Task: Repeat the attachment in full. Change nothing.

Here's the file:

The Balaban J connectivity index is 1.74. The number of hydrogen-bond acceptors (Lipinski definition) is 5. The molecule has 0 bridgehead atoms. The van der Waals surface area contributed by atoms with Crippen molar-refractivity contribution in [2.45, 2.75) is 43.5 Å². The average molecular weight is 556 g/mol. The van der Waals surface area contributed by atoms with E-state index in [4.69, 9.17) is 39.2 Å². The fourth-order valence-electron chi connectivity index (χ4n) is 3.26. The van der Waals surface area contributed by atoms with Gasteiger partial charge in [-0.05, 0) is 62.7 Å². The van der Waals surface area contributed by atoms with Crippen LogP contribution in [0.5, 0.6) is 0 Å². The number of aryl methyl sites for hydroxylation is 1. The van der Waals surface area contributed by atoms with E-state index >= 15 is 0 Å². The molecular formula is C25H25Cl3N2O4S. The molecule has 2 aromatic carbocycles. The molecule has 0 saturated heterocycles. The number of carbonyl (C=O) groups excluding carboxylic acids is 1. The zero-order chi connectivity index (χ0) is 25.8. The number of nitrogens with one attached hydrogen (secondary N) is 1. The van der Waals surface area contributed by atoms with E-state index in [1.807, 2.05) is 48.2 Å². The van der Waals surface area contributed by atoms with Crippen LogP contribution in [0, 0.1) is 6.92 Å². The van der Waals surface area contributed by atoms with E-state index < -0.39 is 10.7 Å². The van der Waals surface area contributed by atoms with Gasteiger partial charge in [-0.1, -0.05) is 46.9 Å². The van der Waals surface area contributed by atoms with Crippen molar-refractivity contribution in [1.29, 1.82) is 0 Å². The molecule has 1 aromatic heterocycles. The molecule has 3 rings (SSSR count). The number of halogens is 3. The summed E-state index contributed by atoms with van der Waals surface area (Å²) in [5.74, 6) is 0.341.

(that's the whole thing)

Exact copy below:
The Balaban J connectivity index is 1.74. The number of hydrogen-bond acceptors (Lipinski definition) is 5. The molecule has 0 bridgehead atoms. The van der Waals surface area contributed by atoms with Crippen molar-refractivity contribution in [2.45, 2.75) is 43.5 Å². The average molecular weight is 556 g/mol. The van der Waals surface area contributed by atoms with E-state index in [4.69, 9.17) is 39.2 Å². The fourth-order valence-electron chi connectivity index (χ4n) is 3.26. The van der Waals surface area contributed by atoms with Gasteiger partial charge in [-0.05, 0) is 62.7 Å². The van der Waals surface area contributed by atoms with Crippen LogP contribution in [0.5, 0.6) is 0 Å². The number of aryl methyl sites for hydroxylation is 1. The van der Waals surface area contributed by atoms with E-state index >= 15 is 0 Å². The molecular formula is C25H25Cl3N2O4S. The molecule has 2 aromatic carbocycles. The molecule has 0 saturated heterocycles. The number of carbonyl (C=O) groups excluding carboxylic acids is 1. The zero-order chi connectivity index (χ0) is 25.8. The number of nitrogens with one attached hydrogen (secondary N) is 1. The van der Waals surface area contributed by atoms with E-state index in [1.807, 2.05) is 48.2 Å². The van der Waals surface area contributed by atoms with Crippen LogP contribution in [0, 0.1) is 6.92 Å². The van der Waals surface area contributed by atoms with E-state index < -0.39 is 10.7 Å². The van der Waals surface area contributed by atoms with Gasteiger partial charge in [-0.1, -0.05) is 46.9 Å². The van der Waals surface area contributed by atoms with Crippen molar-refractivity contribution in [1.29, 1.82) is 0 Å². The molecule has 1 aromatic heterocycles. The molecule has 3 rings (SSSR count). The number of halogens is 3. The summed E-state index contributed by atoms with van der Waals surface area (Å²) in [5.74, 6) is 0.341.